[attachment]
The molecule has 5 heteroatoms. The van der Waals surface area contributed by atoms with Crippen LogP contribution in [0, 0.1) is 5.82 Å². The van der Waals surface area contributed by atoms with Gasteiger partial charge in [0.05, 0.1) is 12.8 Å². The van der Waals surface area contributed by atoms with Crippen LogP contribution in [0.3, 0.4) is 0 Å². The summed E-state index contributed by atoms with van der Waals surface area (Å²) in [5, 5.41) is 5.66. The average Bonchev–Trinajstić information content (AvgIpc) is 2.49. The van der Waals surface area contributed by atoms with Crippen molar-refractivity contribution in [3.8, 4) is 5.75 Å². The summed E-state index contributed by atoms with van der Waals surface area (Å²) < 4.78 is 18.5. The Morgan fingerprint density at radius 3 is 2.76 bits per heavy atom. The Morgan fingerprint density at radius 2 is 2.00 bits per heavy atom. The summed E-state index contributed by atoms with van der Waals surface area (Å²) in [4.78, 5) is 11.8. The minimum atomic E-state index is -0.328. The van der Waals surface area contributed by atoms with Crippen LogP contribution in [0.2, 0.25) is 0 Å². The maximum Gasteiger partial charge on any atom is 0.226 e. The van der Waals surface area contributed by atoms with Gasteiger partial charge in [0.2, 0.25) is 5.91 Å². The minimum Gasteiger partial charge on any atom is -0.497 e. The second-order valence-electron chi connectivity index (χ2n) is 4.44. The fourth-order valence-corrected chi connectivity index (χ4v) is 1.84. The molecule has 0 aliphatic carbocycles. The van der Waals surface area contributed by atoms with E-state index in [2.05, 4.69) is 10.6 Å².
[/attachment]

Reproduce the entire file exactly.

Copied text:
The molecule has 5 heteroatoms. The van der Waals surface area contributed by atoms with Crippen LogP contribution in [0, 0.1) is 5.82 Å². The van der Waals surface area contributed by atoms with Gasteiger partial charge in [0.05, 0.1) is 12.8 Å². The van der Waals surface area contributed by atoms with Crippen LogP contribution in [0.3, 0.4) is 0 Å². The summed E-state index contributed by atoms with van der Waals surface area (Å²) in [5, 5.41) is 5.66. The average Bonchev–Trinajstić information content (AvgIpc) is 2.49. The van der Waals surface area contributed by atoms with Crippen molar-refractivity contribution in [3.8, 4) is 5.75 Å². The summed E-state index contributed by atoms with van der Waals surface area (Å²) < 4.78 is 18.5. The Morgan fingerprint density at radius 3 is 2.76 bits per heavy atom. The Morgan fingerprint density at radius 2 is 2.00 bits per heavy atom. The summed E-state index contributed by atoms with van der Waals surface area (Å²) in [4.78, 5) is 11.8. The minimum atomic E-state index is -0.328. The van der Waals surface area contributed by atoms with Crippen LogP contribution in [0.2, 0.25) is 0 Å². The maximum Gasteiger partial charge on any atom is 0.226 e. The van der Waals surface area contributed by atoms with Gasteiger partial charge in [0.2, 0.25) is 5.91 Å². The minimum Gasteiger partial charge on any atom is -0.497 e. The second-order valence-electron chi connectivity index (χ2n) is 4.44. The fourth-order valence-corrected chi connectivity index (χ4v) is 1.84. The molecule has 0 aliphatic carbocycles. The van der Waals surface area contributed by atoms with E-state index in [2.05, 4.69) is 10.6 Å².